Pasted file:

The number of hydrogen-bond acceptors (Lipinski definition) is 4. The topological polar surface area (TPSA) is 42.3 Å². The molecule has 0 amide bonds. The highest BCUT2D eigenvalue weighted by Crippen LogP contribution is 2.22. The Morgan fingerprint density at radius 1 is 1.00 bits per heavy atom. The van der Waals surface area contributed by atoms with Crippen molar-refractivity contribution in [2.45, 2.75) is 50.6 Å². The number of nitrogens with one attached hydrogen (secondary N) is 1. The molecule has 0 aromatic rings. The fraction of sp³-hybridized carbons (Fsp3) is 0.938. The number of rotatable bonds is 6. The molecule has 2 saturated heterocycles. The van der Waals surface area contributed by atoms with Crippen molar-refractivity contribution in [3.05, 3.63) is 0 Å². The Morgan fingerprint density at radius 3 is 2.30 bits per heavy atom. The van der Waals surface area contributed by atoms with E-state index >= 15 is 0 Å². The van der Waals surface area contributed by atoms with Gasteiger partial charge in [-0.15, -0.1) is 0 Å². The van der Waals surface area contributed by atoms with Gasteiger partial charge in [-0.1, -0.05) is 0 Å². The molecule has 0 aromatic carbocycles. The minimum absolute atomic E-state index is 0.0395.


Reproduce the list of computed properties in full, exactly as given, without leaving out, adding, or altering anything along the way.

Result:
The number of hydrogen-bond acceptors (Lipinski definition) is 4. The topological polar surface area (TPSA) is 42.3 Å². The molecule has 0 amide bonds. The highest BCUT2D eigenvalue weighted by Crippen LogP contribution is 2.22. The Morgan fingerprint density at radius 1 is 1.00 bits per heavy atom. The van der Waals surface area contributed by atoms with Crippen molar-refractivity contribution in [2.45, 2.75) is 50.6 Å². The number of nitrogens with one attached hydrogen (secondary N) is 1. The molecule has 0 aromatic rings. The fraction of sp³-hybridized carbons (Fsp3) is 0.938. The number of rotatable bonds is 6. The molecule has 2 saturated heterocycles. The van der Waals surface area contributed by atoms with Crippen molar-refractivity contribution in [3.05, 3.63) is 0 Å². The Morgan fingerprint density at radius 3 is 2.30 bits per heavy atom. The van der Waals surface area contributed by atoms with E-state index >= 15 is 0 Å². The van der Waals surface area contributed by atoms with Gasteiger partial charge in [-0.15, -0.1) is 0 Å². The van der Waals surface area contributed by atoms with Gasteiger partial charge in [-0.1, -0.05) is 0 Å². The molecule has 0 aromatic carbocycles. The minimum absolute atomic E-state index is 0.0395.